I have been volunteering lately at a school that is classified as “high needs.” The route there takes me past row upon dreary row of single story, gray apartments. The buildings squat on a low hill rising in identical, long, barracks-like lines. Curtains in the windows are sometimes wildly crooked, sometimes tacked up bed-sheets.

Blank and lifeless to my eyes.

The school door is always locked – you have to buzz in to have someone open the door for you. A sign states that there are no public restrooms.

Inside, the change begins. The teachers and staff smile, the walls are adorned with pictures of the students and many, many positive messages of love and belonging. “You are important!”… “Grow where you are planted!” … “You belong!” They do the best they can to lock out the harshness that some of the kids live with.

Yesterday, Yosuf asked me about sunflowers; how can a person grow them? I explained that the ones he buys to chew on have been roasted, but all he needs to do, is come spring, use his finger to push a single flower seed into the ground. Nature will look after the rest.

We talked about how amazing sunflowers are. A big sunflower head is what a math teacher used to show me how the swirl of seeds are a perfect Fibonacci sequence (1, 2, 3, 5, 8, 13, 21, 34, 55, 89, 144... where each number in the sequence is the sum of the previous two numbers – just wow!)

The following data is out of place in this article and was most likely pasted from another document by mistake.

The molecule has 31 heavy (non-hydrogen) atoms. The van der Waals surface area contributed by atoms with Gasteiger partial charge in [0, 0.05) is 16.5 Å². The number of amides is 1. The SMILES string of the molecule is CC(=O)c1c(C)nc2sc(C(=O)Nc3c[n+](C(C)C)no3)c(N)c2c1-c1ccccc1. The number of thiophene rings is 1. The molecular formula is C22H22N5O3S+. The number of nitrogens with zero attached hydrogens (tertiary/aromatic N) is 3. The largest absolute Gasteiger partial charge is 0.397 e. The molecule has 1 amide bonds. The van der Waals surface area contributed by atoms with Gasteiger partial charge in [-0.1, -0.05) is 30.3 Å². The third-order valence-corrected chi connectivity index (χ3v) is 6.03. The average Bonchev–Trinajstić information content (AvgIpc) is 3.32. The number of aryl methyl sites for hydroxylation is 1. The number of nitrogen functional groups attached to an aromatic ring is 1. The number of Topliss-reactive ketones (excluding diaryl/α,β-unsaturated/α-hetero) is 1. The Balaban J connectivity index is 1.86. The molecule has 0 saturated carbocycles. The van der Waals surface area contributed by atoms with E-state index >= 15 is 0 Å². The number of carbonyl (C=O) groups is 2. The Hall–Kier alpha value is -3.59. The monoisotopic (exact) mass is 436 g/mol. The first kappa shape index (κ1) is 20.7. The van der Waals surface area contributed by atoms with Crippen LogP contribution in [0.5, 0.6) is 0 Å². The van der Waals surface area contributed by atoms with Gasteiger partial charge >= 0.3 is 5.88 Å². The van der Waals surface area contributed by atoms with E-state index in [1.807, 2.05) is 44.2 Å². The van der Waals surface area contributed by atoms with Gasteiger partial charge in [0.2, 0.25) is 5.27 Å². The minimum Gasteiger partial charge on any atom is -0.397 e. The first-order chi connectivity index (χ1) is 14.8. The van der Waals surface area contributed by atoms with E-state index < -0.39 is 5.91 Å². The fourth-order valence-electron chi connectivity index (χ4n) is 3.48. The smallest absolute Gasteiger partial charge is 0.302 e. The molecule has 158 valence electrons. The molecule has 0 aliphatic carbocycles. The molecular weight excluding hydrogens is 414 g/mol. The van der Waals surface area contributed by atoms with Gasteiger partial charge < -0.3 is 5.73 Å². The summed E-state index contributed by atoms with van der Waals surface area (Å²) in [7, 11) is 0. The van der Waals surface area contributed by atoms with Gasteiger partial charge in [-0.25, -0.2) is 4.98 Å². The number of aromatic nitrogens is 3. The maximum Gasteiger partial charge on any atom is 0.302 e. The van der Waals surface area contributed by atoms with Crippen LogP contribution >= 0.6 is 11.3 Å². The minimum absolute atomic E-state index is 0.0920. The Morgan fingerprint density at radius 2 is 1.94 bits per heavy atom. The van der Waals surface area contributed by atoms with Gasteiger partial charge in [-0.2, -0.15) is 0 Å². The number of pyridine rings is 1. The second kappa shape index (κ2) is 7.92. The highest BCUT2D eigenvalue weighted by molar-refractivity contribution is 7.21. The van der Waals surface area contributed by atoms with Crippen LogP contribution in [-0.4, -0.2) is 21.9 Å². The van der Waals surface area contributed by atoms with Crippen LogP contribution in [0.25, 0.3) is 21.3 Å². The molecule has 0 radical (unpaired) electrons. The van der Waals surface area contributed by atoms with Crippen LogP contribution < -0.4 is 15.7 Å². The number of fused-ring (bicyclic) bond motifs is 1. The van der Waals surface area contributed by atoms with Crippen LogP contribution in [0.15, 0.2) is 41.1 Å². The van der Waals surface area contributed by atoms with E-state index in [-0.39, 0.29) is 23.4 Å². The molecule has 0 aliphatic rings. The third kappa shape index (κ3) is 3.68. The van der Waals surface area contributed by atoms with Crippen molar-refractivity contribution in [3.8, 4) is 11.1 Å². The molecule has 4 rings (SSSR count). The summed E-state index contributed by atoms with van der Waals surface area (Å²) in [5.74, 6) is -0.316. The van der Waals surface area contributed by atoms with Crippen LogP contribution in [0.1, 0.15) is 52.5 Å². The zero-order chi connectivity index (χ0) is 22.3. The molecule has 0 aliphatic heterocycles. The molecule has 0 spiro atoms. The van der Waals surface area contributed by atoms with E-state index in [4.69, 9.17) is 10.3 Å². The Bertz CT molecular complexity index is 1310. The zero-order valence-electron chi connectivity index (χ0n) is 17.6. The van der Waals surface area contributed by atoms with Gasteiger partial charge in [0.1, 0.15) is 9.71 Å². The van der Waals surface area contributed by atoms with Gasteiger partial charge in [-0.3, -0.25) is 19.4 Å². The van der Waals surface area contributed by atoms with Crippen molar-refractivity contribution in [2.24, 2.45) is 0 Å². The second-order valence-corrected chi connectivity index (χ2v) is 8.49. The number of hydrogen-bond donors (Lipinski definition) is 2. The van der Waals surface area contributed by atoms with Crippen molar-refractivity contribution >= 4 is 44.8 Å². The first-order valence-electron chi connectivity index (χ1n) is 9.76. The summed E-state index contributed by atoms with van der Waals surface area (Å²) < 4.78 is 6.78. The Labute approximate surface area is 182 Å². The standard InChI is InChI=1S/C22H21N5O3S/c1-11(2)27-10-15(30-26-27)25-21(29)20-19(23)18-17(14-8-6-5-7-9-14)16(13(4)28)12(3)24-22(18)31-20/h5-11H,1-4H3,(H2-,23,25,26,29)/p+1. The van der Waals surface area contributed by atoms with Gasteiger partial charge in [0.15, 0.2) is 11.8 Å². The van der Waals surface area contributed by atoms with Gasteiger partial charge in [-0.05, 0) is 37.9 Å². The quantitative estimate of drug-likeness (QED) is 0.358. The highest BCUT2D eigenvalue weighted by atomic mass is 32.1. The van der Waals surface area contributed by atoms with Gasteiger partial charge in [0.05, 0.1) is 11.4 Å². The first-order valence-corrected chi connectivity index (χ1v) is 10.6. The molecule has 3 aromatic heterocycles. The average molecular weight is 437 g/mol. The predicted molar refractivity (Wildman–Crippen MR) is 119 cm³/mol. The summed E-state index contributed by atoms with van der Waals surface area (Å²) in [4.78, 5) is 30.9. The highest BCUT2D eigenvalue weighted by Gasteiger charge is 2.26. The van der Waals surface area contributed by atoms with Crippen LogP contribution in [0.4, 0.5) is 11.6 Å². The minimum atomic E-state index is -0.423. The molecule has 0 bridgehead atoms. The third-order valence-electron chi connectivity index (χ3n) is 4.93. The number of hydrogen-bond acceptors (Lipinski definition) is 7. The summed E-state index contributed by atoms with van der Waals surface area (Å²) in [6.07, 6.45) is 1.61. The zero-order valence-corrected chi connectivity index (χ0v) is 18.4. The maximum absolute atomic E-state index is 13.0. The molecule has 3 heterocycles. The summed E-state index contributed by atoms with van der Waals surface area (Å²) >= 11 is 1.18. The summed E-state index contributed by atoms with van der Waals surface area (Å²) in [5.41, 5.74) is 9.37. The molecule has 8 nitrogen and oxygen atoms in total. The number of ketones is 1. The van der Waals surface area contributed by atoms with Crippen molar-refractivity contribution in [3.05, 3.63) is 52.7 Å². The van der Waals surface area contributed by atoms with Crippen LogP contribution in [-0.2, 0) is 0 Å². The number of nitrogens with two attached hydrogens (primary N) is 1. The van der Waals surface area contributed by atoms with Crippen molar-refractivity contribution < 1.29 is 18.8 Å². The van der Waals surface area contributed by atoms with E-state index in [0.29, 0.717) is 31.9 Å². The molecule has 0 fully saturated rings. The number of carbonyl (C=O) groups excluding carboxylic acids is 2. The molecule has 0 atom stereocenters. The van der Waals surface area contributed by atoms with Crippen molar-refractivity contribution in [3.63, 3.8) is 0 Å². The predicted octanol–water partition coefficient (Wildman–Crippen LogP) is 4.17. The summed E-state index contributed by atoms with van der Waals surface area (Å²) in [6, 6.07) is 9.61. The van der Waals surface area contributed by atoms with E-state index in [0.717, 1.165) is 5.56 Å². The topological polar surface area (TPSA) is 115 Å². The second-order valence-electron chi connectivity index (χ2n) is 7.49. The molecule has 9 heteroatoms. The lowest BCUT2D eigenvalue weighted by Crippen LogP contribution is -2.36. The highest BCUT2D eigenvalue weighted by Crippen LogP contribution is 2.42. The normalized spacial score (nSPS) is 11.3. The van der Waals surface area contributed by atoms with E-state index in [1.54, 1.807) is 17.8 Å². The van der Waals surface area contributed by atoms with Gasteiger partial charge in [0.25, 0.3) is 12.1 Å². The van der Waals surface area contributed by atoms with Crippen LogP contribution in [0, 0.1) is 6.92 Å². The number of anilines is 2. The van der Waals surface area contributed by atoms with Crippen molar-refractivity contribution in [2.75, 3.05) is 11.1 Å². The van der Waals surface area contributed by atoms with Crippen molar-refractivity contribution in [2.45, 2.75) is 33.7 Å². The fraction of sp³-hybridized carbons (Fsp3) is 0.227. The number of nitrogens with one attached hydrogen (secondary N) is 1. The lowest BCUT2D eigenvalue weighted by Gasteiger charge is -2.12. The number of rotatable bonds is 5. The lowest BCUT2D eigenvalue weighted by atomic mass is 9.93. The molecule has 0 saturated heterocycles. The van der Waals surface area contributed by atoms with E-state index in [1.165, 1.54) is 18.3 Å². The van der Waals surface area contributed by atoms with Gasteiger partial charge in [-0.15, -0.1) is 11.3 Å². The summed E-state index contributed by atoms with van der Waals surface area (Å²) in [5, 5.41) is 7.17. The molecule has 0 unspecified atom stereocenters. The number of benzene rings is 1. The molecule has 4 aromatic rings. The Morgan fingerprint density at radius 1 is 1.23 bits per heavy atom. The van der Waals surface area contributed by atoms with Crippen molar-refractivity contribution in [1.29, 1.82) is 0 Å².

Our world is completely organized by beauty and math, and the sunflower is the poster child of it all.  

Even in terrible soil, those glorious sunshine yellow petals lift up to the blue, blue sky, turning minute by minute to always face the sun. Come fall, row upon row of seeds will feed birds and small animals.

So incredibly perfect. So easy to overlook.

The kids got totally into it, asking where to get seeds. I promised them and myself, that come spring, I would arrive with packets of seeds for giant sunflowers.

There is nothing like a bunch of eager kids to make you open your eyes. When I drove home through the dreary apartments, I suddenly realized why Yosuf had asked about the flowers.

All along one dilapidated fence a battalion of sunflowers turned their faces to the sky. I pulled over. Here and there a single great flower proudly decorated their neighborhood. Behind one of the buildings, someone had made a garden in an empty lot. Plastic covers sheltered thriving vegetables. A cluster of sunflowers shone against a gray wall. A pink tricycle had been left beside them.

Sunflowers. Perfect, beautiful, unexpected. I am so grateful for them.